NEW YORK (AP) — Mike Woodson won't lobby to keep his job with the New York Knicks. He believes he's already proven he deserves it.
Woodson is hoping to get an answer soon from new president Phil Jackson, who will have to decide if he wants to hire a new coach after the Knicks missed the playoffs.
Atlantic Division champions last season who thought they could contend for a title in 2013-14, the Knicks instead entered their season finale against Toronto on Wednesday with a 36-45 record.
"Unfortunately this year just didn't go according to plan," Woodson said before the game. "So is it fair to let me go? I don't think so, but again, I don't make that decision. That's got to come from the top."
He said he and Jackson, who was hired last month, have had only little chats so far, but he expects the one about his future to come shortly. Jackson attended Wednesday's game.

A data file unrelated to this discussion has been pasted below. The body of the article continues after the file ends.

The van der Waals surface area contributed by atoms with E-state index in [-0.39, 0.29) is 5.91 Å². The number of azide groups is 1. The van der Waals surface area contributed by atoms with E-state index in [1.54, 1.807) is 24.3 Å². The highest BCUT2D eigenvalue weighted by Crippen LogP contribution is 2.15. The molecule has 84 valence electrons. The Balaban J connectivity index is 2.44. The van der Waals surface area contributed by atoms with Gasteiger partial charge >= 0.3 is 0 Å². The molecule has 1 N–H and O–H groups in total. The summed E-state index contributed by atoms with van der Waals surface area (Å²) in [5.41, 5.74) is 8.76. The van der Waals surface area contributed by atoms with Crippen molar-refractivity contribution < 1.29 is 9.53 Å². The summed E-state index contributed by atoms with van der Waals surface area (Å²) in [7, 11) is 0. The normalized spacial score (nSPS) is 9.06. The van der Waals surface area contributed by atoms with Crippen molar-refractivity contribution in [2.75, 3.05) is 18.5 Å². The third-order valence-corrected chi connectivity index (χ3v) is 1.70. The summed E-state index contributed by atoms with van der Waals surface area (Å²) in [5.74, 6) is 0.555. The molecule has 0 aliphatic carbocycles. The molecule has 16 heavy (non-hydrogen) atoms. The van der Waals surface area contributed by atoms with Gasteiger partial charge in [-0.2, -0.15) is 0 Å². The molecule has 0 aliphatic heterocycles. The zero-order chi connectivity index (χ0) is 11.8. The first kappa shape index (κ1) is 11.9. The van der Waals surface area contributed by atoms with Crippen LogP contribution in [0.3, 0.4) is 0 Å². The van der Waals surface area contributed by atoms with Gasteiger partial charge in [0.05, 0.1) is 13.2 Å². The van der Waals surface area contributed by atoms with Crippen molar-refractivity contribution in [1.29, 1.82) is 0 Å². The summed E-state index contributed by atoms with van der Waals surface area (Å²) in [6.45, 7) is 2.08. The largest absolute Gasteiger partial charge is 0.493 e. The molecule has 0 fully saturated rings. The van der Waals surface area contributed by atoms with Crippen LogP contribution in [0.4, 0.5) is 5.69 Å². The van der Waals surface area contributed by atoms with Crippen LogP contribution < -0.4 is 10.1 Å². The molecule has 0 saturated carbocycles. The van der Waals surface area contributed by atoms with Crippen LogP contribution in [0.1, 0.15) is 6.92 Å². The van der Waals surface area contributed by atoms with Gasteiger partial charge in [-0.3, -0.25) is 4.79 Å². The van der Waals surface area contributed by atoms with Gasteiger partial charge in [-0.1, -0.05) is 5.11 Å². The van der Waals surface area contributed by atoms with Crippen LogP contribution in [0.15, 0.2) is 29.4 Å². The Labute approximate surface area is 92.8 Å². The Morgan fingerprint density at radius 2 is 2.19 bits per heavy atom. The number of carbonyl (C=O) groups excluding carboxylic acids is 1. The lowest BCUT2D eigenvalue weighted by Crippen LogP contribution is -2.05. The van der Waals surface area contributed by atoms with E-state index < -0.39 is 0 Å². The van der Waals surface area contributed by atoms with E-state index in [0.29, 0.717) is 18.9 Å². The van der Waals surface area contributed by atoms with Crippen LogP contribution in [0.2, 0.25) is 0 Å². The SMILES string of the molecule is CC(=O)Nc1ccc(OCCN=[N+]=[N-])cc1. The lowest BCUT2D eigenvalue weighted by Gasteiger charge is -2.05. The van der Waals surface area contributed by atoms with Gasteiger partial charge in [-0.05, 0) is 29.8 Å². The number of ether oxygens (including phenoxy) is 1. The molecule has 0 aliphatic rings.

Despite this season's failure, Woodson said he's always felt that he's "the only guy for this job."
"I've always said that and I don't mean that in a braggadocios way," Woodson said.
He had been proving it in his first 1 ½ seasons in New York. He engineered an 18-6 finish to grab a playoff spot after replacing Mike D'Antoni late in the 2011-12 season, then led the Knicks to a 54-28 record last season that included their first division title since 1994.
New York then beat Boston in the first round of the playoffs, its first victory in a postseason series since 2000. General manager Steve Mills picked up the option for next season on Woodson's contract on the eve of training camp, but speculation Woodson would be fired came quickly once the season started and the Knicks faltered.